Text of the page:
I once worked in a bicycle shop. A man came in looking for the best and/or most expensive bicycle in the shop. I showed it to him, but hinted that perhaps it might be unsuited for him. Never mind, he wanted it. That in itself was not so unusual, it happened all the time. Next, he asked if we could equip the bike with some extras. Sure, what did he have in mind? A kickstand. I supressed a groan, and said OK. Fenders? OK. A Bell? A generator light set? A padded cover for the seat? A rack? Foam pads for the handlebars? It went on and on, and I dutifully added each item to the bill, with labor. The next day, he came by to pick up the bicycle. He was very pleased. The owner of the bicycle store took me aside and told me never to do that ever again. I had turned a $2000 racing bicycle into a joke. But I pointed to the bill of sale, and the $400 in extras. Never mind, he said, you just don’t do something like that. Not only is it the priciple of the thing, but it makes our shop look bad…

  • Clem Kadiddlehopper

    I make software for government/military apps, and this is a recurring theme. The General doesn’t know what he wants, he doesn’t know what he needs, and he doesn’t care what it costs. So yeah, we agree to build it. And because he’s clueless (Sleep well, America!), the damn thing never turns into anything, and another few billion taxpayer dollars go down the tubes. Do I feel bad for making this trash? Well, no. As long as people continue to vote for politicians who look good on TV, and as long as the officer gets promoted because his 8X10 glossy looks nice, then this kind of stuff will be the norm.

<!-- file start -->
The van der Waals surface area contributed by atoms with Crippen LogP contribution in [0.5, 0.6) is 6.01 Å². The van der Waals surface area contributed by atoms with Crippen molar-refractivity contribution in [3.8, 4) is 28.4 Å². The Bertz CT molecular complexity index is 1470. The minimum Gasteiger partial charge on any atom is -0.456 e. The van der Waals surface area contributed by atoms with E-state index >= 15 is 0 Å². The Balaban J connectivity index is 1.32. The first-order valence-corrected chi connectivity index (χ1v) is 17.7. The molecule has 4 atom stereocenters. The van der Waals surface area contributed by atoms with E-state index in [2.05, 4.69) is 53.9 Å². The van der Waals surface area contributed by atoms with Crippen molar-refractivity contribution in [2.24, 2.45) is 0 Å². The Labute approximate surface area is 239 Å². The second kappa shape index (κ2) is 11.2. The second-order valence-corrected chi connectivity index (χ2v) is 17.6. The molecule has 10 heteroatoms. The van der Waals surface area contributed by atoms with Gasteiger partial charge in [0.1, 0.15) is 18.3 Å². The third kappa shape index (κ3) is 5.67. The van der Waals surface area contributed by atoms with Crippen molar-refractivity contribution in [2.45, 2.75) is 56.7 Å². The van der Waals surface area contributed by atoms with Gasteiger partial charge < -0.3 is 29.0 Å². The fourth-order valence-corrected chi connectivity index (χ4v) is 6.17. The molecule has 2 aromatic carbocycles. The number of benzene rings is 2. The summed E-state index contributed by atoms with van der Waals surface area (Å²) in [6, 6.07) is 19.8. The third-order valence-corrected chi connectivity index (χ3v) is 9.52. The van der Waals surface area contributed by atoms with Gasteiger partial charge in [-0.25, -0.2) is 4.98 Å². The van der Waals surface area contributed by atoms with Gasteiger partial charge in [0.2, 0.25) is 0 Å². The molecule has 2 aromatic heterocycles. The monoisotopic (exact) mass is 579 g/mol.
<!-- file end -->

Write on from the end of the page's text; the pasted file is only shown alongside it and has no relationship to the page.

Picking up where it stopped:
Remember, if you let the stockholders call the shots, the books will look good all the way to bankruptcy!

  • Todd

    This isn’t about “judging” or “religious extremism…”
    When I worked in a video store as a teen, a man brought in his two, eight-year-old daughters, shopping for a movie. They wanted one that was not appropriate for children, and he brought it to the counter (without checking the rating). He’s an adult…I could have just rented it to him. Instead, I cautioned him that the movie wasn’t right for his children since I knew they were to be the movie’s audience…not him. That’s good business.
    Later, when I worked in a bookstore, if a shopper came to the computer section looking for a particular book, and I knew that another book might better suit their needs (for example, more geared towards their level of experience or interest)…I recommended the other book, without thought to price. It’s good business.

    Good business is not just selling…it’s finding out your customer’s needs and providing the best product possible to fill those needs.

  • Well, it’s not a weapon or alcohol…. kinda scary, but hopefully she won’t cause undue harm with it….

  • Do I feel bad for making this trash? Well, no. As long as people continue to vote for politicians who look good on TV? Well that should be easy to find out – every time I went to buy a pack of friggin’ batteries in a Radio Shack they asked me for my phone number.

  • Barry

    At least you were one of few Radio Shack salespersons who knows something besides cell phone plans. Traditionally, I’ve found Radio Shack personnel to be horribly inept and uneducated in the area of Electronics. Since Radio Shack is no longer an electronic parts house and is now more like the “Electronics” section in a department store, I suppose it’s to be expected. When you walk into a Radio Shack and are greeted by a young girl, you pretty much tell her you know what you’re looking for, and you know it’s pointless to ask her where the 100K, linear taper pots are located.